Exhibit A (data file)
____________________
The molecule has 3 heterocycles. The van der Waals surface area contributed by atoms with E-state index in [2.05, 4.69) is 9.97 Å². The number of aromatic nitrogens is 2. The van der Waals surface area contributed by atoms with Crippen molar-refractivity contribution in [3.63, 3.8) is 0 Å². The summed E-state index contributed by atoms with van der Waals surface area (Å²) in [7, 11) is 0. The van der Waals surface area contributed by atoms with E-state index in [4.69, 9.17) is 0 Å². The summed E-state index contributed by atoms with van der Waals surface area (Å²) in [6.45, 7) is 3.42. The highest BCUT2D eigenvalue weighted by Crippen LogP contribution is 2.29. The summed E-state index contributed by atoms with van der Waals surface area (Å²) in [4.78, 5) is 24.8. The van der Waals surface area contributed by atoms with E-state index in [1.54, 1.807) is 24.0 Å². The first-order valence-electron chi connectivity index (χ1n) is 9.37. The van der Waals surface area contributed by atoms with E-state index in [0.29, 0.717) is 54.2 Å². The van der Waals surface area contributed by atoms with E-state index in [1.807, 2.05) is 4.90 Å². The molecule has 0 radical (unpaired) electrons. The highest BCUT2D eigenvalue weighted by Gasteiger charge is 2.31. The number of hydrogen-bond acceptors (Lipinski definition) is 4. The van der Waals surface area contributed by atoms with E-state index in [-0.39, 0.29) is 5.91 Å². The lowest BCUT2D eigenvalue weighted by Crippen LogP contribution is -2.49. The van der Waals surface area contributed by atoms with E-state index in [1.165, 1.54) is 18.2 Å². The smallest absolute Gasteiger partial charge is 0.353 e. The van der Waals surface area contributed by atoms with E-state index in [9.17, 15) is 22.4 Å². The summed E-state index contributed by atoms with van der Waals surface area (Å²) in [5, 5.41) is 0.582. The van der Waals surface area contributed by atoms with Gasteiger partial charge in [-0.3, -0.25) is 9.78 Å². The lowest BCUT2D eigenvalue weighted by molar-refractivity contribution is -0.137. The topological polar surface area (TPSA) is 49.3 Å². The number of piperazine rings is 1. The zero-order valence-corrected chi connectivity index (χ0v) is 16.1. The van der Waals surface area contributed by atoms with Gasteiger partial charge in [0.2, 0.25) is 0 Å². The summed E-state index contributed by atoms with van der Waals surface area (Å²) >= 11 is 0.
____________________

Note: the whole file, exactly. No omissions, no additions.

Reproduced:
The molecule has 3 heterocycles. The van der Waals surface area contributed by atoms with E-state index in [2.05, 4.69) is 9.97 Å². The number of aromatic nitrogens is 2. The van der Waals surface area contributed by atoms with Crippen molar-refractivity contribution in [3.63, 3.8) is 0 Å². The summed E-state index contributed by atoms with van der Waals surface area (Å²) in [7, 11) is 0. The van der Waals surface area contributed by atoms with E-state index in [4.69, 9.17) is 0 Å². The summed E-state index contributed by atoms with van der Waals surface area (Å²) in [6.45, 7) is 3.42. The highest BCUT2D eigenvalue weighted by Crippen LogP contribution is 2.29. The summed E-state index contributed by atoms with van der Waals surface area (Å²) in [4.78, 5) is 24.8. The van der Waals surface area contributed by atoms with E-state index in [1.54, 1.807) is 24.0 Å². The first-order valence-electron chi connectivity index (χ1n) is 9.37. The van der Waals surface area contributed by atoms with E-state index in [0.29, 0.717) is 54.2 Å². The van der Waals surface area contributed by atoms with E-state index in [1.807, 2.05) is 4.90 Å². The molecule has 0 radical (unpaired) electrons. The highest BCUT2D eigenvalue weighted by Gasteiger charge is 2.31. The number of hydrogen-bond acceptors (Lipinski definition) is 4. The van der Waals surface area contributed by atoms with E-state index in [-0.39, 0.29) is 5.91 Å². The lowest BCUT2D eigenvalue weighted by Crippen LogP contribution is -2.49. The van der Waals surface area contributed by atoms with E-state index in [1.165, 1.54) is 18.2 Å². The smallest absolute Gasteiger partial charge is 0.353 e. The van der Waals surface area contributed by atoms with E-state index in [9.17, 15) is 22.4 Å². The summed E-state index contributed by atoms with van der Waals surface area (Å²) in [5, 5.41) is 0.582. The van der Waals surface area contributed by atoms with Gasteiger partial charge in [-0.3, -0.25) is 9.78 Å². The lowest BCUT2D eigenvalue weighted by molar-refractivity contribution is -0.137. The topological polar surface area (TPSA) is 49.3 Å². The number of piperazine rings is 1. The zero-order valence-corrected chi connectivity index (χ0v) is 16.1. The van der Waals surface area contributed by atoms with Gasteiger partial charge in [0.2, 0.25) is 0 Å². The summed E-state index contributed by atoms with van der Waals surface area (Å²) >= 11 is 0.